Put it on your calendar

RosecranceConsider these situations, given as examples of people in need of support in recovery, published at Elements Behavioral Health

  • Amy, 26, and the mother of two small children, has been in recovery for nearly a year. An alcoholic, she still feels the trigger of Friday night drinking at the bar with her friends. She’s looking for an alternative way to socialize with others that doesn’t involve drinking or drugs.

  • John, 56, just completed his treatment program and is now in recovery. He’s scared he won’t be able to last a few weeks, since his drug cravings are now raging again and the fact that his live-in girlfriend still uses. He’s desperate for help.

  • Bonnie, now in her mid-30s and a former meth abuser, who was also addicted to prescription drugs, doesn’t believe in 12-step meetings. She has a lot of friends who are still using, some of whom have relapsed, and others who attended meetings and they didn’t work. Although she goes to work at her job every day, she’s exhausted all the time from the stress of trying to stay off drugs. She doesn’t know that to do.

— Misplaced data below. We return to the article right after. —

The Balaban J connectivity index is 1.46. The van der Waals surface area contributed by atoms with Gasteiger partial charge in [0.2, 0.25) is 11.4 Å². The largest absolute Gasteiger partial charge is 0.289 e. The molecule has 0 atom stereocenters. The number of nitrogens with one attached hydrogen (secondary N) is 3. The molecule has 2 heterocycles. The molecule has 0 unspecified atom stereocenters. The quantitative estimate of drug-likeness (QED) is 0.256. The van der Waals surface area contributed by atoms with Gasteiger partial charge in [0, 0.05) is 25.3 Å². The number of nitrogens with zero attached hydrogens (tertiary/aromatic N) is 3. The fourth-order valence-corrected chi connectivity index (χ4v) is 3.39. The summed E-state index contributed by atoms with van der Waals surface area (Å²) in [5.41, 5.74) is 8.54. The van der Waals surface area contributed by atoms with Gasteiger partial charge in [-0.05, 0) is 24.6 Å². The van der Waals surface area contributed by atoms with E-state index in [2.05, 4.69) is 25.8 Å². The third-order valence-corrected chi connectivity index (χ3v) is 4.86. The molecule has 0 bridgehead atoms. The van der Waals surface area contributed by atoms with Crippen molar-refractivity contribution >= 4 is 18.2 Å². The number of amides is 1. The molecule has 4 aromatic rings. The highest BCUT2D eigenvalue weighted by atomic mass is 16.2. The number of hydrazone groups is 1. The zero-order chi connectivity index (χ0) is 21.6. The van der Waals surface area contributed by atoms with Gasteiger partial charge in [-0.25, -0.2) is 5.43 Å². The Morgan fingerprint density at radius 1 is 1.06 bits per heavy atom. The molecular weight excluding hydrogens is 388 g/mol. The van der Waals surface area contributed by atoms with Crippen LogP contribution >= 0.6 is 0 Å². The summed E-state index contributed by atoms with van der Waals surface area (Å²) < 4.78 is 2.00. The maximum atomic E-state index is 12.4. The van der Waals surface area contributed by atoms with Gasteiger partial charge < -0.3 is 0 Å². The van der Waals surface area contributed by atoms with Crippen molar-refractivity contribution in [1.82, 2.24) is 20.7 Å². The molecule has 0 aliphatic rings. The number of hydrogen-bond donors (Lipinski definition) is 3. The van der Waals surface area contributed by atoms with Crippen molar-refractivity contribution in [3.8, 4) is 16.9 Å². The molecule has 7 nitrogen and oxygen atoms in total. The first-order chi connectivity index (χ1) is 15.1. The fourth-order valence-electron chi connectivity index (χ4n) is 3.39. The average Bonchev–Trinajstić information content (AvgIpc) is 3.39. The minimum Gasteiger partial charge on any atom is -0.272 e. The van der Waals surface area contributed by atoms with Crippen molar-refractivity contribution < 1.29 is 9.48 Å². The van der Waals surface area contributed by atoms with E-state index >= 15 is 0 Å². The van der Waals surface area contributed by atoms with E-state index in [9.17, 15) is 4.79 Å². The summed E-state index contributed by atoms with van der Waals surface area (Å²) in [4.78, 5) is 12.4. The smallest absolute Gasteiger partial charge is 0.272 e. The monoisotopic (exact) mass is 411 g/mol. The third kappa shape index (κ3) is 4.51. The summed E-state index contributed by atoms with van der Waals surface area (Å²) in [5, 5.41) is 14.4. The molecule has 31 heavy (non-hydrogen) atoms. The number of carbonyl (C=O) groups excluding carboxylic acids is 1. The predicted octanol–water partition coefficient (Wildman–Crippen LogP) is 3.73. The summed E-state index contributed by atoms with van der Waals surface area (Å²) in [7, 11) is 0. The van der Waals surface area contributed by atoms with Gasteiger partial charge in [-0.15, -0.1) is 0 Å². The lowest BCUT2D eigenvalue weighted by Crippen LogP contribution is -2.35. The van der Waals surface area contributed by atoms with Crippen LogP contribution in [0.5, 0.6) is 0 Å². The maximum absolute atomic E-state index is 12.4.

• Warren, late 60s, just got out of jail (a 30-day incarceration). All that time he was clean, and he hopes to be able to stay sober from now on. But he’s worried because he doesn’t have a safe place to stay, someplace where he’s not exposed to drugs and alcohol. He also needs to find a job.

  • Carlos has a mild form of schizophrenia, along with an addiction to heroin. He’s had difficulty in recovery because he’s afraid to discuss things going on with him. He feels that if he does, he’ll be locked up again. He’s very tempted to go back to drugs, even though he wants to stay clean.

  • Janice, a well-put-together 40-something mother of three teenagers, is also a compulsive gambler. Her finances are in ruins because of her addiction and she’s slowly trying to get back on her feet. She suffers incredible guilt because she’s gambled away her children’s college fund and feels the pressure to recoup it quick.

  • Only 18, Kris has completed Wilderness training and treatment for relapse for his addiction to drugs and alcohol. He wants to return home and go to community college, promising to stay away from his drug-using friends. His parents are skeptical and want him to go to school out of state. Kris says he’ll find new friends that are clean and sober and needs help to stick to his plan.

  • Sonya, 32, married for 12 years but no children, loves her husband but still feels drawn to her pattern of having sex with strangers while she’s on the road (she’s a pharmaceutical rep). She attends Sexaholics Anonymous meetings when she can, but the lure of the encounters is too strong. Her husband will divorce her if he finds out she’s cheating again.

    To support people experiencing similar situations and many, many more consider participating in Rosecrance’s “Every Step Counts” 5k. Open to all ages.

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